May 01, 2016


In many forms of auto racing, the fastest cars have to start in the middle of the field, or in the rear. This is done to make sure that there is plenty of passing. Fans love passing. Racing fans hate watching cars run in circles without passing.

Say 24 cars are starting a race, but the fastest 12 are inverted. This means that the fastest car starts 12th. Well, the fastest drivers didn't like this at all ... so they learned to do something tricky ... they learned to do what is called "sandbagging". They don't drive as fast as they could, so that they qualify about 10th fastest ... which means after inverting the fastest 12 cars, the driver starts 3rd. The driver quickly passes the two cars in front of him/her, and cruises to a win.

The smartest marketers sandbag their plans.

The CEO of the online business at Nordstrom used to ask me how much I sandbagged my plans by? I'd say 3%, and then he knew that I created a cushion for success. He and I would tell the inventory VP how much I sandbagged the plan by, so that we purchased an appropriate amount of inventory. Regardless, the expense structure of the business was based on a plan that was conservative by 3%. So when the business truly performed to expectations, it would look like we were 3% above plan, and the financials would look very, very good. Nobody complained when the bonus checks were big.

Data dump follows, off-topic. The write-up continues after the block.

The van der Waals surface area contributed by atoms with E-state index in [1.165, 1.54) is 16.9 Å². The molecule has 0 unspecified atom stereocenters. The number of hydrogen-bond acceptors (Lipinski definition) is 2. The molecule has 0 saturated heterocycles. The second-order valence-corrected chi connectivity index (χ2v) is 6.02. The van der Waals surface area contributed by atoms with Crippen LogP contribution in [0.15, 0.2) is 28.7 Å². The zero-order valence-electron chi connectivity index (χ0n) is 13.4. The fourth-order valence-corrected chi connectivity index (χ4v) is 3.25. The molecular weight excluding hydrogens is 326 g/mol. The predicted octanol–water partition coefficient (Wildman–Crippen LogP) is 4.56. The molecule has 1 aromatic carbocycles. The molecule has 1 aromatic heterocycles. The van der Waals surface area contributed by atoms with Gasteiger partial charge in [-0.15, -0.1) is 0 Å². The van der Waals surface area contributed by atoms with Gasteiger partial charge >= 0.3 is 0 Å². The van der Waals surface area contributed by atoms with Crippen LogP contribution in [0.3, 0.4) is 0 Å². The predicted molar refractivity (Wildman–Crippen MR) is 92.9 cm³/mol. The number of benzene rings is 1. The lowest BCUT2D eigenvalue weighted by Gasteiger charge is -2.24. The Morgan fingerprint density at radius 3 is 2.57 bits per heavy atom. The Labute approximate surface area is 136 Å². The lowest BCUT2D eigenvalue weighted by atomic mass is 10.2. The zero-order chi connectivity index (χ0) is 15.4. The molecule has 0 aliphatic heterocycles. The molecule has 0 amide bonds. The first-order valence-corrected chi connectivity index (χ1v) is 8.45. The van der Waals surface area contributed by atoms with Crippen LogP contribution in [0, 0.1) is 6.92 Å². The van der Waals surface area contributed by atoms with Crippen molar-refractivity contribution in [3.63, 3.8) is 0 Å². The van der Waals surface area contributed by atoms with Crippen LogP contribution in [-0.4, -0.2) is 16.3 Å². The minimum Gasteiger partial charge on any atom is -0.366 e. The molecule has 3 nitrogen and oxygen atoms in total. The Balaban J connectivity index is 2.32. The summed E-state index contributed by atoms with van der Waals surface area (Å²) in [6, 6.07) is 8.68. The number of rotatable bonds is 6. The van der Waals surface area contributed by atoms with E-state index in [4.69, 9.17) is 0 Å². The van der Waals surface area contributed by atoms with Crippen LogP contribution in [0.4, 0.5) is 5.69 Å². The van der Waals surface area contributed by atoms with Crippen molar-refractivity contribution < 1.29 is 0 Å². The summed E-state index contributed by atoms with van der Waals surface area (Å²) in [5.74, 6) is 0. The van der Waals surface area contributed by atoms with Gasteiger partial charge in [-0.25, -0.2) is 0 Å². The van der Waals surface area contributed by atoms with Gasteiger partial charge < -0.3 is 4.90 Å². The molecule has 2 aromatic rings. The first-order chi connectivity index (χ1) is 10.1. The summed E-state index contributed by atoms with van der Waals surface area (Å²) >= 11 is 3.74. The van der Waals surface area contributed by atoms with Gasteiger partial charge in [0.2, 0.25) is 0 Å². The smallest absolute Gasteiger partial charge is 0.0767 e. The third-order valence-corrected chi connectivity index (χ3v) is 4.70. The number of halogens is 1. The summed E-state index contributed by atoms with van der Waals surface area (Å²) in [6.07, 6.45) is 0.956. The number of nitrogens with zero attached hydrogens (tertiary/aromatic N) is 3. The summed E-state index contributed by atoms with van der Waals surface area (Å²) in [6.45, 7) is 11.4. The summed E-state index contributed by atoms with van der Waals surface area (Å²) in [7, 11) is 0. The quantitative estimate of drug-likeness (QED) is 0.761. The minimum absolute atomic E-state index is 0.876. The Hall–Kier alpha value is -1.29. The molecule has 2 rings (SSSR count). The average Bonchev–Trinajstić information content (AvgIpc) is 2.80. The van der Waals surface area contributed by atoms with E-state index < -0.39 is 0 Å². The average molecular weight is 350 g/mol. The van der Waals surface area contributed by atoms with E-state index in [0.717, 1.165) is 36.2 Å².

Again, only the smartest marketers (like you) sandbag their plans.

When you are rebuilding your marketing team around customer acquisition efforts, you sandbag your plan, no doubt about it.

Not the total counts, no, you don't sandbag those, because you cannot hide from actual counts ... they are what they are.

Here's what you do.

Let's say you have to acquire 100,000 new customers, in order to keep your business on plan.

You have your marketing team swap circ out of housefile buyers into co-op names, in the short term. Your goal is to increase customer acquisition circulation by 10%, which means you will increase customer acquisition counts by about 5%. Nobody is going to miss a handful of books that are swapped out of housefile names into customer acquisition names. Your favorite co-op will love this strategy.

You only tell your Brand Response Marketing Team, your own Marketing Team, and your CEO that you are doing this. If your company requires considerable transparency, and that is frequently normal, then tell every single employee, have at it. No need to hide behind your strategy.

Then, three months into your plan, you communicate to the company that new customer counts are 5% over plan. You communicate that you are "winning". You communicate this fact to every single employee at your company.

Employees support "winning" strategies.

This tactic buys your Brand Response Marketing Team and your Marketing Team time to find real strategies that work. By the time they find strategies that work, you have employees on your side. You will be acquiring customers above-and-beyond baseline, above-and-beyond your typical catalog marketing strategies.

In other words, you will be generating the success necessary to move your initiatives forward.